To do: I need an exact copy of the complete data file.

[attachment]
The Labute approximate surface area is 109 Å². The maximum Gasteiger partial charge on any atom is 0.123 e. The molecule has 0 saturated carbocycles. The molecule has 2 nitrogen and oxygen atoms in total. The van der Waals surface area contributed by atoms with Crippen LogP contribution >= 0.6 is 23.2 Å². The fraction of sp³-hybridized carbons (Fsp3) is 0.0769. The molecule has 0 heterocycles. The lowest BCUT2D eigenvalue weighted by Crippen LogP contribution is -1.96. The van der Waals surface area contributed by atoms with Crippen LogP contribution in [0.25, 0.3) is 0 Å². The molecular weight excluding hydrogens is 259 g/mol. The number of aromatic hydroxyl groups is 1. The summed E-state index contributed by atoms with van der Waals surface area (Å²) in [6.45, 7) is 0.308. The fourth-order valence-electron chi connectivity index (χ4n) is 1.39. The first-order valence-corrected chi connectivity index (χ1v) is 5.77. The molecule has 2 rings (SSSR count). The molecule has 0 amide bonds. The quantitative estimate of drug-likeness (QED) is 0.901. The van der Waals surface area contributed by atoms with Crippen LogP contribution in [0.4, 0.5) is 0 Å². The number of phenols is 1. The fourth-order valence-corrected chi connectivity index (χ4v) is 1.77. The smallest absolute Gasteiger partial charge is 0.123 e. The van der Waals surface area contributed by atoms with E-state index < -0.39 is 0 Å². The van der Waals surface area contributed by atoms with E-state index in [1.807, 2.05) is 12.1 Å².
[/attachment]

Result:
The Labute approximate surface area is 109 Å². The maximum Gasteiger partial charge on any atom is 0.123 e. The molecule has 0 saturated carbocycles. The molecule has 2 nitrogen and oxygen atoms in total. The van der Waals surface area contributed by atoms with Crippen LogP contribution >= 0.6 is 23.2 Å². The fraction of sp³-hybridized carbons (Fsp3) is 0.0769. The molecule has 0 heterocycles. The lowest BCUT2D eigenvalue weighted by Crippen LogP contribution is -1.96. The van der Waals surface area contributed by atoms with Crippen LogP contribution in [0.25, 0.3) is 0 Å². The molecular weight excluding hydrogens is 259 g/mol. The number of aromatic hydroxyl groups is 1. The summed E-state index contributed by atoms with van der Waals surface area (Å²) in [6.45, 7) is 0.308. The fourth-order valence-electron chi connectivity index (χ4n) is 1.39. The first-order valence-corrected chi connectivity index (χ1v) is 5.77. The molecule has 2 rings (SSSR count). The molecule has 0 amide bonds. The quantitative estimate of drug-likeness (QED) is 0.901. The van der Waals surface area contributed by atoms with Crippen LogP contribution in [0.4, 0.5) is 0 Å². The number of phenols is 1. The fourth-order valence-corrected chi connectivity index (χ4v) is 1.77. The smallest absolute Gasteiger partial charge is 0.123 e. The van der Waals surface area contributed by atoms with E-state index < -0.39 is 0 Å². The van der Waals surface area contributed by atoms with E-state index in [1.807, 2.05) is 12.1 Å².